• Recommended for: Anyone who enjoys books about politics, women, or both.
            • Favorite paragraph: Meeting someone in real life after they've been your nemesis for more than a year was like meeting a character from a book that you didn't particularly like.
              • Something to know: I'd love this to be a movie some day! My ideal casting would be James Marsden as Max and Jennifer Garner as Charlotte.
              • What I would have changed: The ending ... it's more vague than I wanted it to be.
              • Overall rating: 4.5 stars out of 5.
              • Where can I find this book? Click here to pre-order on Amazon - the book will be released on July 24.
              *Disclosure: I received an e-galley of this book from NetGalley, for reviewing purposes. The opinions expressed here, however, are my own.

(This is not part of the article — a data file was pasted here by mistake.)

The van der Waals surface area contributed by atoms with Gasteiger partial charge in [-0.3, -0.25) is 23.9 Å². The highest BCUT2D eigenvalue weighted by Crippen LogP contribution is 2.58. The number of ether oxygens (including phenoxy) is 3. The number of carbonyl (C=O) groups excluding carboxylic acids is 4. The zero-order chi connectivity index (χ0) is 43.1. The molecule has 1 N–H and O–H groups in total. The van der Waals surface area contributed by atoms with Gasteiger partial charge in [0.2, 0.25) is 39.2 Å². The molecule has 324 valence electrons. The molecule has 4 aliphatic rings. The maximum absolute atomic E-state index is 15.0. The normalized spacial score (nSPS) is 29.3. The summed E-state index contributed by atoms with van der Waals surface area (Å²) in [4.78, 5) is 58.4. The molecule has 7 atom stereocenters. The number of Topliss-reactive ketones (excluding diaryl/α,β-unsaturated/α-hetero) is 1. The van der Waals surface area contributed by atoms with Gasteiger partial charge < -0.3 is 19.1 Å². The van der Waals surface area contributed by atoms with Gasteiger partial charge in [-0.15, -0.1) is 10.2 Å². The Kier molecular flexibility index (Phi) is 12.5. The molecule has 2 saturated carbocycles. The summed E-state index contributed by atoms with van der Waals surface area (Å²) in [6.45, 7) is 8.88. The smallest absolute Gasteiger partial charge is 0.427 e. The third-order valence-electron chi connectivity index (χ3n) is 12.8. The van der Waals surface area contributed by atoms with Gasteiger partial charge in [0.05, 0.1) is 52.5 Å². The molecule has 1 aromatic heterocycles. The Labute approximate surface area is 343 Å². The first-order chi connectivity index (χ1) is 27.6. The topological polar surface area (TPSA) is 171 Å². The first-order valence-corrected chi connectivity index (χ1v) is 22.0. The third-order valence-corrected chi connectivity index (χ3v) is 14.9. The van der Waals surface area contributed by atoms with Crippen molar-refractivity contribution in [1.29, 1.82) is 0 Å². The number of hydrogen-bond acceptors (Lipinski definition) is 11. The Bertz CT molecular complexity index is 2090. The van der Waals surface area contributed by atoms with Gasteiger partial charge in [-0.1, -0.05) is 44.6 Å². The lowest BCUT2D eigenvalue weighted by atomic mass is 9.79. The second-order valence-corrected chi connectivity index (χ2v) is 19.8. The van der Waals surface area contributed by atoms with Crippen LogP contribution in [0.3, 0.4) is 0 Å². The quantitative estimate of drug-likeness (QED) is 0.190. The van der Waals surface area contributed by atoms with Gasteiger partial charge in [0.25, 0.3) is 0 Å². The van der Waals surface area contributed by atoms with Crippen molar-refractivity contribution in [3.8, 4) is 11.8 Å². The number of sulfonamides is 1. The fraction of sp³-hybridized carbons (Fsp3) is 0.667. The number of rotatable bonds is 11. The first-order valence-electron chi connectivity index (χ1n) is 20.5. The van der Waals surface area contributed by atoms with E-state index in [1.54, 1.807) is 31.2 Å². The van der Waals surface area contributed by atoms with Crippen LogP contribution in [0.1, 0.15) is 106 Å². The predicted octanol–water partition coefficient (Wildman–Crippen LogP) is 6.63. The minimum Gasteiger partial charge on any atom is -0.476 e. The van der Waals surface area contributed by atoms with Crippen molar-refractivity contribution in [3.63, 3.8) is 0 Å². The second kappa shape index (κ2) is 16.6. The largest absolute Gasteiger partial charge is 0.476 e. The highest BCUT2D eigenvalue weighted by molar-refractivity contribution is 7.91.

GIVEAWAY:

              *Three* of my lucky readers will win a copy of Charlotte Walsh Likes to Win!

              Enter via the widget below. Giveaway will end on Wednesday, July 18th, at 11:59pm EST, and winners will be contacted via email the next day and have 24 hours to respond, or an alternate winner(s) will be chosen.

              U.S. residents only, please.

              Good luck!

              Charlotte Walsh Likes to Win book

              Tuesday, July 10, 2018

              Book Review and GIVEAWAY: A Tangled Mercy, by Joy Jordan-Lake

              Guest review by: Erin Krajenke

              Gripping her coffee and feeling her way through the mist that clung to the water and to the mansions beside it, Kate climbed the steps of the seawall. A thousand miles of asphalt had made her stiff and bleary-eyed, but this view, her first of Charleston Harbor since she'd left as a child, was nothing like she remembered. 

              'Left', Kate thought. Or been dragged away - that was more like it.

              Where she'd recalled sunshine that was searing and gold and houses in a paint box of pastels and roses that spilled in reds and yellows so bright they hurt the eyes, here was a haunted gray silence. Spanish moss swayed from long-armed live oaks that seemed to be reaching and reaching for something they could not quite touch. Brick crafted by slaves walled off the gardens, broken only by wrought iron gates and low-growing palmettos spiked upward like swords.